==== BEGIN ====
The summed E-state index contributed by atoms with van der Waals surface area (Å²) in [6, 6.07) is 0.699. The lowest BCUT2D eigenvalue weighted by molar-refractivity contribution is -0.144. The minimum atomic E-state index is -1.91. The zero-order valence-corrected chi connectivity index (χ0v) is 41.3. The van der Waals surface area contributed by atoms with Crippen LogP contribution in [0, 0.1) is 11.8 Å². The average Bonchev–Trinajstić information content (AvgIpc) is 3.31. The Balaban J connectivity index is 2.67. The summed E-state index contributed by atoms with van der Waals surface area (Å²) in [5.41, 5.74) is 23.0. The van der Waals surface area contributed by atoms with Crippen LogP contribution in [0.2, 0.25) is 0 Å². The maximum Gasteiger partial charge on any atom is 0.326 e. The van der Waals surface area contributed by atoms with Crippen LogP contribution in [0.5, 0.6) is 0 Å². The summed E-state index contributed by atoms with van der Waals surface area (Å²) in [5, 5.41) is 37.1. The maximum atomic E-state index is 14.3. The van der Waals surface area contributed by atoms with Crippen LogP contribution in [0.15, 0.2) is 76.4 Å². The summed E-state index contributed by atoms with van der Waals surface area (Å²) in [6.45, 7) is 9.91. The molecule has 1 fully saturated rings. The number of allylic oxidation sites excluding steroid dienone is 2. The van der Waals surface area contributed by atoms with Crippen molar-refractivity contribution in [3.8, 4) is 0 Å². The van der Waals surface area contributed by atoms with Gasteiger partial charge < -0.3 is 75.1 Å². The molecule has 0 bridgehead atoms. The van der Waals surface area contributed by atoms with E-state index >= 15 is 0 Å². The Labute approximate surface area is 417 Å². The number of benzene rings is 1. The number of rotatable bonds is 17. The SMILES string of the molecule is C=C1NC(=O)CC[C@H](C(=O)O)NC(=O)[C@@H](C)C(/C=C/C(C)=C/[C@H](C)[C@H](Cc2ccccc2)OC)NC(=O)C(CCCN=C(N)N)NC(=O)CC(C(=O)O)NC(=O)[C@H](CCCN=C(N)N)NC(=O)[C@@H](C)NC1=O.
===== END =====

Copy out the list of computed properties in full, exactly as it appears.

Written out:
The summed E-state index contributed by atoms with van der Waals surface area (Å²) in [6, 6.07) is 0.699. The lowest BCUT2D eigenvalue weighted by molar-refractivity contribution is -0.144. The minimum atomic E-state index is -1.91. The zero-order valence-corrected chi connectivity index (χ0v) is 41.3. The van der Waals surface area contributed by atoms with Crippen LogP contribution in [0, 0.1) is 11.8 Å². The average Bonchev–Trinajstić information content (AvgIpc) is 3.31. The Balaban J connectivity index is 2.67. The summed E-state index contributed by atoms with van der Waals surface area (Å²) in [5.41, 5.74) is 23.0. The van der Waals surface area contributed by atoms with Crippen LogP contribution in [0.2, 0.25) is 0 Å². The maximum Gasteiger partial charge on any atom is 0.326 e. The van der Waals surface area contributed by atoms with Crippen LogP contribution in [0.5, 0.6) is 0 Å². The summed E-state index contributed by atoms with van der Waals surface area (Å²) in [5, 5.41) is 37.1. The maximum atomic E-state index is 14.3. The van der Waals surface area contributed by atoms with Crippen LogP contribution in [0.15, 0.2) is 76.4 Å². The summed E-state index contributed by atoms with van der Waals surface area (Å²) in [6.45, 7) is 9.91. The molecule has 1 fully saturated rings. The number of allylic oxidation sites excluding steroid dienone is 2. The van der Waals surface area contributed by atoms with Crippen molar-refractivity contribution in [3.8, 4) is 0 Å². The van der Waals surface area contributed by atoms with Gasteiger partial charge < -0.3 is 75.1 Å². The molecule has 0 bridgehead atoms. The van der Waals surface area contributed by atoms with E-state index >= 15 is 0 Å². The Labute approximate surface area is 417 Å². The number of benzene rings is 1. The number of rotatable bonds is 17. The SMILES string of the molecule is C=C1NC(=O)CC[C@H](C(=O)O)NC(=O)[C@@H](C)C(/C=C/C(C)=C/[C@H](C)[C@H](Cc2ccccc2)OC)NC(=O)C(CCCN=C(N)N)NC(=O)CC(C(=O)O)NC(=O)[C@H](CCCN=C(N)N)NC(=O)[C@@H](C)NC1=O.